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Review: A Taste of Honey

Review: A Taste of Honey

Review: A Taste of Honey cover photo on Stagedoor
We’ve become accustomed to seeing classic plays reimagined from Simon Stone’s Yerma and Medea to Katie Mitchell’s takes on The Women of Troy and The Seagull. These productions make us see a familiar play through new eyes.

But more recent plays are seldom subject to the same imaginative reinvention, even though they become history plays almost as soon as they are staged. Stephen Daldry’s 1992 scrub down of An Inspector Calls (1945) and Ned Bennett’s brilliant reinvention of Equus (1973) last year are the exceptions that don’t prove the rule.

Jodie Prenger as Helen. Photos by Marc Brenner.

Bijan Sheibani’s revival of Shelagh Delaney’s astonishing 1958 play, produced when she was just 19 by Joan Littlewood, is something of a half-way house. An on-stage band, who deliver smoky jazz numbers and allow the cast to break periodically into song, release the play from realism. Music also suggests the unseen hinterlands of emotion and regret that haunt the characters, particularly Jodie Prenger’s Helen, mother to the teenage Jo (Gemma Dobson), who has never come to terms with motherhood. It does a great deal too to give depth to the character of Geoffrey (Stuart Thompson), Jo’s gay best friend who supports her when she is pregnant and alone, abandoned by her mother and her black seaman lover, Jimmie (Durone Stokes).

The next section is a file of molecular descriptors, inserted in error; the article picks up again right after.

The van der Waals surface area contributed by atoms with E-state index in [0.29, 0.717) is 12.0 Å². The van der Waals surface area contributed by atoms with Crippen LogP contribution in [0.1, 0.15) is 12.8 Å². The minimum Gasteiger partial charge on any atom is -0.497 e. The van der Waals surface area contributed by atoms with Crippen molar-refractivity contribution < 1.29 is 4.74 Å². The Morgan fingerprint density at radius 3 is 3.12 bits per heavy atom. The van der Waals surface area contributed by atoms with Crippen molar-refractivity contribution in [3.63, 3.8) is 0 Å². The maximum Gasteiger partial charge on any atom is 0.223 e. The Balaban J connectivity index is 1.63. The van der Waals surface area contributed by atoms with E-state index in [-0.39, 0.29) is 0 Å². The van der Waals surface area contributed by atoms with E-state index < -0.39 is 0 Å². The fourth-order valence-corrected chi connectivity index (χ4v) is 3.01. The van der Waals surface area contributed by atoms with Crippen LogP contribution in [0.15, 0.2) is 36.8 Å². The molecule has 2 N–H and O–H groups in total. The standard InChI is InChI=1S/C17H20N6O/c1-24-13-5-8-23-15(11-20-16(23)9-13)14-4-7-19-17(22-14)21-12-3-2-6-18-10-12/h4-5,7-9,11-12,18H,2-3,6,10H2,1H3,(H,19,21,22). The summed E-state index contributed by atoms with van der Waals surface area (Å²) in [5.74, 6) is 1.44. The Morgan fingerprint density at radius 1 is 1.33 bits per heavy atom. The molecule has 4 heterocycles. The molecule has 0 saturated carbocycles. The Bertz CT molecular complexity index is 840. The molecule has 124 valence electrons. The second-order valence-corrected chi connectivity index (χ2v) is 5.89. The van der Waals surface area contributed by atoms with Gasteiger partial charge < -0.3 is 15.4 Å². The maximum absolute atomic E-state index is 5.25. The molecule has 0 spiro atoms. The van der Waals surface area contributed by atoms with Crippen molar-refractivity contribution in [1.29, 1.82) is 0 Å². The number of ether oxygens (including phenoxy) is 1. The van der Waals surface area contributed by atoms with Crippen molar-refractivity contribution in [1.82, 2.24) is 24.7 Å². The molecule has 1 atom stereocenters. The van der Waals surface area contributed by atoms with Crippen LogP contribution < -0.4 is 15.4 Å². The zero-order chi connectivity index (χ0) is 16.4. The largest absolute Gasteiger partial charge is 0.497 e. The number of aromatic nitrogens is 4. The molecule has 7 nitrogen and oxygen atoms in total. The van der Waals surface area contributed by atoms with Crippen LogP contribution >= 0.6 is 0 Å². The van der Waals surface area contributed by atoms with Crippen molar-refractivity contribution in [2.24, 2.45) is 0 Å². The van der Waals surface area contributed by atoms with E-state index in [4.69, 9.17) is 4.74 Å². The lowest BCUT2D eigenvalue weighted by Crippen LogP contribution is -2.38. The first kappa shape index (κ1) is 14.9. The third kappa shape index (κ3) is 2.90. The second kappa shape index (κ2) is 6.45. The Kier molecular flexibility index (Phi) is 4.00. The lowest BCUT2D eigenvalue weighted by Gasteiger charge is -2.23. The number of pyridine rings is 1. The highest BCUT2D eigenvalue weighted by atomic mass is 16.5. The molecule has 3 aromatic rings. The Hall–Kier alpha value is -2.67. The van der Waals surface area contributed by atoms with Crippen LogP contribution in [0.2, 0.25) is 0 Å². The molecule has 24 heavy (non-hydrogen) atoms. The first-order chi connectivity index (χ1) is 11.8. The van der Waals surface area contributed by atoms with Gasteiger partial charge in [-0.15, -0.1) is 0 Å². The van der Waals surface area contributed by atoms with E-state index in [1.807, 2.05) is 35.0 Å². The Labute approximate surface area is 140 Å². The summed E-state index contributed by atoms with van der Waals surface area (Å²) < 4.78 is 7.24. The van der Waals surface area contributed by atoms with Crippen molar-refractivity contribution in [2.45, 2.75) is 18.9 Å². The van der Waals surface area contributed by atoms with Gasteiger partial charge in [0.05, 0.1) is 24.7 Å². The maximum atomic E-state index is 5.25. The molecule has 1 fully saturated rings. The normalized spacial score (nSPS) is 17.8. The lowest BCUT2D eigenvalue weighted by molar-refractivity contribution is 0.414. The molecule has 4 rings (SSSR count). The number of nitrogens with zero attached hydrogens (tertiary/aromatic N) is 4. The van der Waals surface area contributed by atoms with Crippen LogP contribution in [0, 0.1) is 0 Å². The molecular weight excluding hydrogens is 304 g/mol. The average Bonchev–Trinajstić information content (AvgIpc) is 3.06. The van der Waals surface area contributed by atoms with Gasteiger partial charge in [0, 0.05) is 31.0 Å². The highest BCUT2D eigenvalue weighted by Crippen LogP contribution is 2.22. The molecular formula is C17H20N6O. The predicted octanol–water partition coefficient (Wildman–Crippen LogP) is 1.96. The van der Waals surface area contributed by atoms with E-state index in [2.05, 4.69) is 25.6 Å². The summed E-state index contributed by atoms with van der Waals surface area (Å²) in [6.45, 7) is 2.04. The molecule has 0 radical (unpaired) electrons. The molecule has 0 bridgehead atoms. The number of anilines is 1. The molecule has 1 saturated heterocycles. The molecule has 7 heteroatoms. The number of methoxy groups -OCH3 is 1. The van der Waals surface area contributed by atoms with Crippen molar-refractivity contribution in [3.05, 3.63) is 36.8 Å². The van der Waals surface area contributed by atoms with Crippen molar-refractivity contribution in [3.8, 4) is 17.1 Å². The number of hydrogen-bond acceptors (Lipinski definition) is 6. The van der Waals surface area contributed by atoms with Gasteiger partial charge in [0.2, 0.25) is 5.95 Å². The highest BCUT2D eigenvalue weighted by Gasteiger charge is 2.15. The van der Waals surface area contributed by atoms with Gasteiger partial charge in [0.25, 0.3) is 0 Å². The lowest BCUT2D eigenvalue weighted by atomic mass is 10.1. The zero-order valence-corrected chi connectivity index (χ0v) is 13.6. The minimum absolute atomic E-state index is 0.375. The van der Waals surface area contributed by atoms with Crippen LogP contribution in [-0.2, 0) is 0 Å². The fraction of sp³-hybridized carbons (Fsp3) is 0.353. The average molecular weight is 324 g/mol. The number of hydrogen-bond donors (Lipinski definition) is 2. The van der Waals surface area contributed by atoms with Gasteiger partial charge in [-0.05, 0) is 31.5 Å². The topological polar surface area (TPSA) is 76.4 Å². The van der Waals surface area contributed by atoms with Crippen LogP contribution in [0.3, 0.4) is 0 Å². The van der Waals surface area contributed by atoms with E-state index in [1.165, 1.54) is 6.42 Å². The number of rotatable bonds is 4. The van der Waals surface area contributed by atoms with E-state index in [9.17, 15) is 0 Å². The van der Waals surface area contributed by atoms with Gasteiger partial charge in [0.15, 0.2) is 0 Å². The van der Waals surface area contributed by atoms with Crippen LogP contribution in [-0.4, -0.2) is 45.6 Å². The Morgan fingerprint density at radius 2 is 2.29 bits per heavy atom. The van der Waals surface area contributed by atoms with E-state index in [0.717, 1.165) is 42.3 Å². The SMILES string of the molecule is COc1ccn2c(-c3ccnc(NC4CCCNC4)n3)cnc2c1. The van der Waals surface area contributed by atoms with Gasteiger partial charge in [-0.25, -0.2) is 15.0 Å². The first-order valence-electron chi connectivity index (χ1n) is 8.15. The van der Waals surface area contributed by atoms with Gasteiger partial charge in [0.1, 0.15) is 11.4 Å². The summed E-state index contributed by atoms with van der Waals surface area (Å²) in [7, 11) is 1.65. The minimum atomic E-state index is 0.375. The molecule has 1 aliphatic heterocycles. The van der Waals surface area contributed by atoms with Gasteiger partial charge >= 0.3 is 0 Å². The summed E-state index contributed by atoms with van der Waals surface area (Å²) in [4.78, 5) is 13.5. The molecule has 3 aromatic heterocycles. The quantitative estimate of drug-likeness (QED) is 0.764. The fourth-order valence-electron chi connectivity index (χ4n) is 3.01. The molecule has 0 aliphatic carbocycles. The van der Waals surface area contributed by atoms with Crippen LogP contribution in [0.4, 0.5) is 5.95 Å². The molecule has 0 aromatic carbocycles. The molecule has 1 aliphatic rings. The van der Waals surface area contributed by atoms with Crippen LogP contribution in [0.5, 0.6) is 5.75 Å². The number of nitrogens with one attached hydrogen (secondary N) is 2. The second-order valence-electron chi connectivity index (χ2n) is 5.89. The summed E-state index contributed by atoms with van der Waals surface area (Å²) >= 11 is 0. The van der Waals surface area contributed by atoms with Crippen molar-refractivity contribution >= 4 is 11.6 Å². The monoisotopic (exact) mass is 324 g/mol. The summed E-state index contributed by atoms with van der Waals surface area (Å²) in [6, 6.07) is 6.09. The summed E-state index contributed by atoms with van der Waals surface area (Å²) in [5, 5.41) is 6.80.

Gemma Dobson as Jo, Jodie Prenger as Helen, and Tom Varey as Peter.

You can clearly see that this is the same director at work as the one responsible for directing his own debut play, The Arrival, which is on at the Bush until January 18 and well worth your time and money. Sometimes the transitions are as telling as the main action which is of course invigorated by Delaney’s snappy exchanges between mother and daughter, two women stuffed with wit and potential whose futures—and those of any offspring—are confined by gender, poverty, class and race.

Delaney’s play might seem like a tick-box catalogue of late 1950s attitudes and bigotries, including those towards homosexuality, if it was not so vibrant, such a demonstrable example of the richness of female working class lives and speech. At times the dialogue almost seems to sing itself. The way the play and Prenger’s complex Helen and Dobson’s sharp, sulky Jo take up space on stage is itself a statement.

Durone Stokes as Jimmie & Gemma Dobson as Jo.

I just wish that Sheibani had gone a little further, been a little bolder. Delaney’s script is robust enough to stand further liberation. It is not a theatrical footnote and deserves its place in a canon that remains male dominated. That requires constant reinvention.

It sometimes feels, particularly in Hildegarde Bechtler’s design that is a little squeezed on the Trafalgar stage, as if the production is caught between naturalism and something more expressive, as if it recognizes the possibilities of Delaney’s play but hasn’t the nerve to really explore them. It’s a pity because Delaney’s drama is both of its time and also of our time. It deserves not just to be kept revived but kept fully alive through reinvention. Sheibani understands that but doesn’t quite grasp the nettle.

A Taste of Honey runs at Trafalgar Studios until Feb 20. You can book tickets right here on Stagedoor for the same price as going direct.

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Lyn Gardner

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